“He is likely to re-offend,” said Kristen Dudley, a psychologist and member of the Pennsylvania Sexual Offenders Assessment Board that conducted an evaluation on Cosby this summer. During Bill Cosby’s sentencing hearing this morning at the Montgomery County Courthouse outside of Philadelphia, Dudley testified about the 81-year-old comedian’s mental health.
She said that Cosby should be labeled as a “violent sexual predator” based on a mental disorder that compels the entertainer to have or want to have sexual relations with non-consenting women.
“The behaviors are beyond their controls,” she explained in court, “so they are urged to act on it.”
In April, Cosby was found guilty on three felony counts of sexually assaulting and drugging Andrea Constand in his home in 2004. It’s the same home where he’s been staying under house arrest on $1 million bail complete with a wearable GPS monitoring device.
As the court awaits Judge Steven O’Neill’s decision about whether Cosby will ultimately be listed in the state of Pennsylvania’s sex registry (it’s very likely given the judge’s ruling this morning that the registry is, in fact, constitutional), more testimony is expected.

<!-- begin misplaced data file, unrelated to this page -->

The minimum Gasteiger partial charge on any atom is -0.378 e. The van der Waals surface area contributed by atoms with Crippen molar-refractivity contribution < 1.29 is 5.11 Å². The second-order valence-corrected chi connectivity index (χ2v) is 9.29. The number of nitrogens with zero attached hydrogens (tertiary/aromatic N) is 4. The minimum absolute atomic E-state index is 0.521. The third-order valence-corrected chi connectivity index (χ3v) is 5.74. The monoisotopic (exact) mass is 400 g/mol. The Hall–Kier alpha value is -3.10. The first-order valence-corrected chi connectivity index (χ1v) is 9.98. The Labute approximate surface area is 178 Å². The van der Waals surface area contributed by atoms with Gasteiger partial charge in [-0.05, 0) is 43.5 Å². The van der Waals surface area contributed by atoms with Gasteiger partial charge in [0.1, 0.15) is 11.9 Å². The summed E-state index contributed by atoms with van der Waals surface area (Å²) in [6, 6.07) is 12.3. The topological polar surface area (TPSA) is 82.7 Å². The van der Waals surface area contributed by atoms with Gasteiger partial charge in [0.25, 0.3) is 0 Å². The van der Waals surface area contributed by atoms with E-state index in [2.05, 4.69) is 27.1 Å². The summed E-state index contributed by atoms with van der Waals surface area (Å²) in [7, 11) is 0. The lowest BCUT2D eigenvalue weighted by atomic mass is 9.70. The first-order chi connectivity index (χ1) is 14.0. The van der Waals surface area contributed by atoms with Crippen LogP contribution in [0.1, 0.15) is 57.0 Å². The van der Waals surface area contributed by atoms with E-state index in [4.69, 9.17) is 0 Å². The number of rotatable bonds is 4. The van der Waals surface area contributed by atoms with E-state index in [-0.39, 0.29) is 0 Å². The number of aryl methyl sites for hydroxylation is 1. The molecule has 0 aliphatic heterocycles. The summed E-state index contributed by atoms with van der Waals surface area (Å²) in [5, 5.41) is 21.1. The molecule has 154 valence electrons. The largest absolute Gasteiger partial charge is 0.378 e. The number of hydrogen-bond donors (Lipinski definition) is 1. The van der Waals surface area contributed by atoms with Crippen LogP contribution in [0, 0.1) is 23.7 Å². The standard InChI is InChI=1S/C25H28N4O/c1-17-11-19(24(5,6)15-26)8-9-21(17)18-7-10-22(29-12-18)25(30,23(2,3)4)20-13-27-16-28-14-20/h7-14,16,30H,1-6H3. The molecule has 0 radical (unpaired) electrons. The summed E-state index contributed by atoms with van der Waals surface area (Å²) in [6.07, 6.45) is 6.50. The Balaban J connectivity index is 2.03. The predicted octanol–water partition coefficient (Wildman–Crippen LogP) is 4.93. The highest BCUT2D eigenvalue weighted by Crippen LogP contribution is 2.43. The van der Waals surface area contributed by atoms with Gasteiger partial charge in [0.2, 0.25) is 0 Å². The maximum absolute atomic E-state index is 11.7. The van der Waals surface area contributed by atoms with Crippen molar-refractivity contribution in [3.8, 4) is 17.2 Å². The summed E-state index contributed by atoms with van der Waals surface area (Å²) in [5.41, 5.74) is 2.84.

For its part, the defense had initially argued that being on the registry comes without “due process,” and would preclude Cosby from spending time with his grandchildren. The prosecution countered by saying the registry is designed to protect the community from sexual predators like Cosby, and that it was created “in the interest of the people.”
The judge agreed. As such, Cosby could be subject to counseling for the rest of his life. If he is not sentenced to jail time, he’ll also need to register with the state police and provide notifications about where he lives and works, with quarterly face-to-face check-ins.
Cosby faces up to 30 years in prison.